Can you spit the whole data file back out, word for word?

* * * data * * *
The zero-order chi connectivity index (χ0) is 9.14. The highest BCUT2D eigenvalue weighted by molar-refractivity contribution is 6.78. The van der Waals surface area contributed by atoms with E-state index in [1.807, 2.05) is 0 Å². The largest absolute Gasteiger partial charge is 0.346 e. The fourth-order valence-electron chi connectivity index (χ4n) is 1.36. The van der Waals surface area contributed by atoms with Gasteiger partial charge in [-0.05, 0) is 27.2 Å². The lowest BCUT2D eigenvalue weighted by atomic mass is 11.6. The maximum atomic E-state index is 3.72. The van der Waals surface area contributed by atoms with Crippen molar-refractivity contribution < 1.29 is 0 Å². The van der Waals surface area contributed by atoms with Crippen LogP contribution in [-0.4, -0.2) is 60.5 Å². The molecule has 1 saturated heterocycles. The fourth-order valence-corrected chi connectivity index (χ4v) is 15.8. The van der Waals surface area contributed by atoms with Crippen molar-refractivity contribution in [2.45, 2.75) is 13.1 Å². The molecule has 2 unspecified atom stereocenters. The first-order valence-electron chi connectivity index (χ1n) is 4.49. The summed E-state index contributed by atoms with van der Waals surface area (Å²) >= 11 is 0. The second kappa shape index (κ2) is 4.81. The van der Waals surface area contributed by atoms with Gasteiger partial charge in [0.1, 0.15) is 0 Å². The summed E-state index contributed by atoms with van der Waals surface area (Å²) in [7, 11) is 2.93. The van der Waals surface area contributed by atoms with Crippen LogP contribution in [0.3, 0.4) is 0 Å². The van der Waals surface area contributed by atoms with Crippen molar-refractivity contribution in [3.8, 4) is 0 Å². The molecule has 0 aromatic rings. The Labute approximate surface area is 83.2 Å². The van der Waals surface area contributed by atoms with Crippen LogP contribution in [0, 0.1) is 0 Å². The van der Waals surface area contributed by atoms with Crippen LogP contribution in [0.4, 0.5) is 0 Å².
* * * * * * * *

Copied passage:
The zero-order chi connectivity index (χ0) is 9.14. The highest BCUT2D eigenvalue weighted by molar-refractivity contribution is 6.78. The van der Waals surface area contributed by atoms with E-state index in [1.807, 2.05) is 0 Å². The largest absolute Gasteiger partial charge is 0.346 e. The fourth-order valence-electron chi connectivity index (χ4n) is 1.36. The van der Waals surface area contributed by atoms with Gasteiger partial charge in [-0.05, 0) is 27.2 Å². The lowest BCUT2D eigenvalue weighted by atomic mass is 11.6. The maximum atomic E-state index is 3.72. The van der Waals surface area contributed by atoms with Crippen molar-refractivity contribution < 1.29 is 0 Å². The van der Waals surface area contributed by atoms with Crippen LogP contribution in [-0.4, -0.2) is 60.5 Å². The molecule has 1 saturated heterocycles. The fourth-order valence-corrected chi connectivity index (χ4v) is 15.8. The van der Waals surface area contributed by atoms with Crippen molar-refractivity contribution in [2.45, 2.75) is 13.1 Å². The molecule has 2 unspecified atom stereocenters. The first-order valence-electron chi connectivity index (χ1n) is 4.49. The summed E-state index contributed by atoms with van der Waals surface area (Å²) >= 11 is 0. The second kappa shape index (κ2) is 4.81. The van der Waals surface area contributed by atoms with Gasteiger partial charge in [0.1, 0.15) is 0 Å². The summed E-state index contributed by atoms with van der Waals surface area (Å²) in [7, 11) is 2.93. The van der Waals surface area contributed by atoms with Crippen LogP contribution in [0.3, 0.4) is 0 Å². The van der Waals surface area contributed by atoms with Crippen molar-refractivity contribution in [3.8, 4) is 0 Å². The molecule has 0 aromatic rings. The Labute approximate surface area is 83.2 Å². The van der Waals surface area contributed by atoms with Crippen LogP contribution in [0, 0.1) is 0 Å². The van der Waals surface area contributed by atoms with Crippen LogP contribution in [0.4, 0.5) is 0 Å².